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How to downgrade your iOS device to an earlier version

Get your lightning cable and a computer out. You're going to need them.

Published onOctober 4, 2022

If you excitedly updated to a new version of iOS (say a public beta version), you may then discover that the new version is completely bonkers, and you would prefer to downgrade your iOS device to an earlier version. But is this even possible, and what are the pros and cons? Let’s break it down for you.

Read more: Now’s the right time to buy the iPhone 13


To downgrade your iOS device to a previous version, back up your phone to iCloud. Then connect your device to a Windows or Mac computer and go through the Device Restore process. Everything on the phone will be wiped and returned to the current version.


Some things to bear in mind

iphone speaker

Before starting this process, there are some things you need to consider.

  • The downgrading time window is usually very short. Usually, Apple stops “signing” older iOS versions within a few days of the new version coming out. Once they stop signing the older version, it becomes unsupported and, therefore, inaccessible. Therefore downgrading is only really worth it if you upgraded to a public iOS beta and found it too buggy for your tastes. The following downgrading method temporarily puts you back to the stable iOS version.
  • If you upgrade iOS and then upgrade any apps, those app upgrades may not be compatible with the previous version you’re downgrading to. In that event, your iCloud backup containing those upgrades could fail since the previous iOS won’t recognize it and accept it. You could experience some, or a lot of, data loss.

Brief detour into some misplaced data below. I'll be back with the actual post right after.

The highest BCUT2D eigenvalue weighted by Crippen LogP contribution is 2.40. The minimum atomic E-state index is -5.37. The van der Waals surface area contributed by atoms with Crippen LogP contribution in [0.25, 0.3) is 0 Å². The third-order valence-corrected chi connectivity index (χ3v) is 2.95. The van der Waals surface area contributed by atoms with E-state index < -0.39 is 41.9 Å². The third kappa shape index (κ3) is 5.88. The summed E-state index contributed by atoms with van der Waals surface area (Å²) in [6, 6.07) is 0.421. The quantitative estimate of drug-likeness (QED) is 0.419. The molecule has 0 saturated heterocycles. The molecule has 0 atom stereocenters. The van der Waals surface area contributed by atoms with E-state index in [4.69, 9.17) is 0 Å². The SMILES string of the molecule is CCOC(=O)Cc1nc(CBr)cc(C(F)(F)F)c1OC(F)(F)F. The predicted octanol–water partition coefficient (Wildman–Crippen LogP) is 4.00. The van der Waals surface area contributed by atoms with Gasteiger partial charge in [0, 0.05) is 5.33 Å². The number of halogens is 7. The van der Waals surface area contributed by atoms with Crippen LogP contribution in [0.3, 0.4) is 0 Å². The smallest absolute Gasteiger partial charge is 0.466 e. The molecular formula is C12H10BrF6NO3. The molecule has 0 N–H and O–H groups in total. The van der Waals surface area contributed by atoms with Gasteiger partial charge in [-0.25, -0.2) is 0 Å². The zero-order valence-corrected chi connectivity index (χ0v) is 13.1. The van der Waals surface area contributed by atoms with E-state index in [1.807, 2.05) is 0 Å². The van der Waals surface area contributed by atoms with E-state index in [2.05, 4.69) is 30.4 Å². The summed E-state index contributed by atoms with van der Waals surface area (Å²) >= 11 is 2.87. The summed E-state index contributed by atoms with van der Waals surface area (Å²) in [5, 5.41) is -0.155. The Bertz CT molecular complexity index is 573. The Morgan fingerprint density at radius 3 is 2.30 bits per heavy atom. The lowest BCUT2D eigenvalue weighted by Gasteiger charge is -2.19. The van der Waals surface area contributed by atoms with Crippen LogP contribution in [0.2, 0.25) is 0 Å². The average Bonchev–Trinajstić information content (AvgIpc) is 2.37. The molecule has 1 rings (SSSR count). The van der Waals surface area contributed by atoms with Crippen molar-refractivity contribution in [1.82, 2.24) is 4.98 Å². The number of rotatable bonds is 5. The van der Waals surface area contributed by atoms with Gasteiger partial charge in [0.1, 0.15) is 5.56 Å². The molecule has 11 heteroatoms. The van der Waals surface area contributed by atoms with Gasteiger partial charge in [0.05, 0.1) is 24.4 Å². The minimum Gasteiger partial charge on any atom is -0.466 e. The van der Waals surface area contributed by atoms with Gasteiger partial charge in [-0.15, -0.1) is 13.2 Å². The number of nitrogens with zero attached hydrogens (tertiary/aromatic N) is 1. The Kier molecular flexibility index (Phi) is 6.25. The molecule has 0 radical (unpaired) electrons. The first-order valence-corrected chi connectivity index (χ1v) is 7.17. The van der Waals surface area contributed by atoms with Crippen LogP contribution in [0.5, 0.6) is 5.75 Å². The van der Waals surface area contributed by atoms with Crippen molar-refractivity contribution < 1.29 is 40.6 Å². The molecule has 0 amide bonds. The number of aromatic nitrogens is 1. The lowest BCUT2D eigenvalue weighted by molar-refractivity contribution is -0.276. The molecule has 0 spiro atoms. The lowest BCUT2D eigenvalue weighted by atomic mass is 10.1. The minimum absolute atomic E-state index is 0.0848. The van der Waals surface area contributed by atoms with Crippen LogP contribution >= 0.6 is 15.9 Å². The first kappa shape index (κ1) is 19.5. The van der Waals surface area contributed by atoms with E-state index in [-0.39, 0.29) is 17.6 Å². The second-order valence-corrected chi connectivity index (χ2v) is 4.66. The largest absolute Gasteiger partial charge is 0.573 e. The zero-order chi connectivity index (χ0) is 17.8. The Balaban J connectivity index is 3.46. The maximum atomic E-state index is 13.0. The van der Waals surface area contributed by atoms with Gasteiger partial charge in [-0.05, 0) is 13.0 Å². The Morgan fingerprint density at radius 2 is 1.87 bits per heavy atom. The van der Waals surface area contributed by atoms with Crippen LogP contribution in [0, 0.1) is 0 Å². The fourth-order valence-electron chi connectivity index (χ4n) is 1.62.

• Apple will constantly nag you with screen alerts to upgrade again when the stable version of the new iOS is ready. So, if you’re really attached to a specific iOS version, you likely won’t be able to keep it indefinitely.
  • If your device experiences any difficulties, such as slowing down, freezing, restarting, etc, you will be forced to re-upgrade your device in case an unsquashed bug is to blame.

Back up your iPhone or iPad to iCloud

hand holding a cloud computing paper

If the above didn’t deter you, first start by backing up your iPhone (or iPad, if that’s your device) to iCloud. We have written an extensive tutorial on backing up to iCloud, as well as backing up to a computer. Please don’t skip this step, as the next stage will wipe your phone, and you will need to be able to get your data back.

Downgrade your iOS device to a previous version

Now, attach the iOS device to either a Mac or a Windows computer using the device’s Lightning charging cable. On a Mac, then go to Finder, and on Windows, open iTunes. In both cases, click the device’s name in the left sidebar.

my iPhone in Mac Finder

In the main part of the screen, click Restore iPhone. Obviously, if you have connected your iPad, that button will instead say Restore iPad.

iPhone options in macOS Finder

It will ask you to confirm your decision. Keep the phone connected to the computer, as the phone is completely wiped, and the current iOS version (hopefully the one you want to downgrade to) is installed. This may take some time, so leave it to do its thing.

When it’s finished, you will then have to set up your phone again, but the iCloud backup you just made will make easy work of that.

Read more: The best iPhone 13 alternatives


If you have a downgraded version of an app on another iOS device, you can theoretically sync it over using iCloud (after first deleting the updated version on the other device). But eventually, Apple will force you to upgrade due to bugs and other issues. If your iOS device starts freezing or restarting, you will also be forced to upgrade all your installed apps to fix the issues. There’s a reason why apps are upgraded in the first place — and that reason is usually bugs.

No, you can only downgrade to a version that has been “signed” by Apple. If they have “signed” it, then they support that version. Once they have unsigned it, it is no longer supported and can no longer be installed. This is for security reasons and to make iPhone jailbreaking more difficult.

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